• Resources: we would welcome further clarity on what the £10,500 per person payment is to cover across the range of council and local services required. We would support early planning for future years and ongoing work on funding flows in two tier areas.
  • Unaccompanied children: we would also be keen to continue to work with government on any potential arrival of lone children given existing placement capacity issues, with councils already reporting lone children requesting support via existing routes.
  • Port authorities we welcome further work on clarifying what is the role of port authorities in welcoming new arrivals, particularly if numbers rapidly upscale.
  • Communication and engagement: there needs to be a clearer process for engagement at a regional and national level at both operational and strategic level to use councils expertise.
  • Wider system: there is an ongoing need to tackle ongoing pressures and issues in related schemes for asylum and resettlement given both to the reduce the impacts on all new arrivals and the cumulative pressures on local areas

Planning ahead – phase two and beyond

  • Cross system pressures: there are also costs for national and local community, faith and voluntary sector for their role. Services from local partners cannot be found within existing capacity budgets, with acknowledged pressures on ESOL/EAL provision and health, particularly specialist mental health support.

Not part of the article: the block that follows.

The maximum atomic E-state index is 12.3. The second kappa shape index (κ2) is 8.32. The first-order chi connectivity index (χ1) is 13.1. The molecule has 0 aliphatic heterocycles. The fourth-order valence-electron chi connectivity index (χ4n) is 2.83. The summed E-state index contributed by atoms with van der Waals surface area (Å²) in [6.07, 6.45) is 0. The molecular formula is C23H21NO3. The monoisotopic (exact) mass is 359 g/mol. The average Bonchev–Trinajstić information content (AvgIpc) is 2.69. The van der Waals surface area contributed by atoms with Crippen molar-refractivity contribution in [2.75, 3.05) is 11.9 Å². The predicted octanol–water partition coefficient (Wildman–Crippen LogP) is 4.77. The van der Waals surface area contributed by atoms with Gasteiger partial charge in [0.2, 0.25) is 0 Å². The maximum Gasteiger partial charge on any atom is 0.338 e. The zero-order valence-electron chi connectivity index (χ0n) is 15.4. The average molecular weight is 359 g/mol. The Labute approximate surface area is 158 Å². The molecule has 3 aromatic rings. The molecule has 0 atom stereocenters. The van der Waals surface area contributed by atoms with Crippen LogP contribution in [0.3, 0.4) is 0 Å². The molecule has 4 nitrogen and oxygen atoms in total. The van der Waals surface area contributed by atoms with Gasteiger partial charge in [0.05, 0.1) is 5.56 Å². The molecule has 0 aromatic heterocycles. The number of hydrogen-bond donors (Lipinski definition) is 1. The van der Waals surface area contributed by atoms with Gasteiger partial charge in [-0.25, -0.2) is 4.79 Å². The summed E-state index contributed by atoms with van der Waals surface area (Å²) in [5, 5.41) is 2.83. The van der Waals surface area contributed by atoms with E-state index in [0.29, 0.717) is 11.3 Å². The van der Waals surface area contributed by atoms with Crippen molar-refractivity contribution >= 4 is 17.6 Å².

• Cross system approach: we are keen to continue work with government and the community, faith and the voluntary sector, and other local partners, to build a process at pace and scale for both stage 2 and for the end of sponsorship. This will enable local partners understand and meet the needs for those sponsoring and those sponsored.  Councils will need access to data on potential sponsors in their areas to enable them to undertake checks in advance and also quickly rematch if the initial sponsorship proves to be unsafe or breaks down.  There also needs to further clarity on how sponsors will be supported.
  • Accommodation solutions: joint work, alongside housing providers and other partners, is needed to find innovative solutions at pace and at scale. This could include discussing possible developments around new construction, addressing second home challenges and potential changes to national policy such as around the interface between benefits and housing access

Accommodation and safeguarding checks

As highlighted above, expectations of – and risk to - councils must be set out clearly and quickly, particularly around expectations around both initial and ongoing safeguarding and housing checks, and these placed in the existing statutory frameworks. It needs to be clear who and how sponsors will not receive the thank you payment if they are subsequently deemed unsafe.

Councils also need clear guidance on the next steps are if the accommodation and safeguarding checks find a match that is not suitable; when sponsor arrangements break down or simply end so to ensure families swiftly move to other accommodation. There needs to be clarity on what and how arrivals can be re-matched with a different sponsor if a placement breaks down. There needs to be a way of quickly routing guests back into the Homes for Ukraine scheme and finding new sponsors.

Confirmation is also urgently needed on whether those coming to the UK under the Ukraine Family Scheme can move across to the sponsor route to avoid becoming homeless, with councils receive funding for both schemes.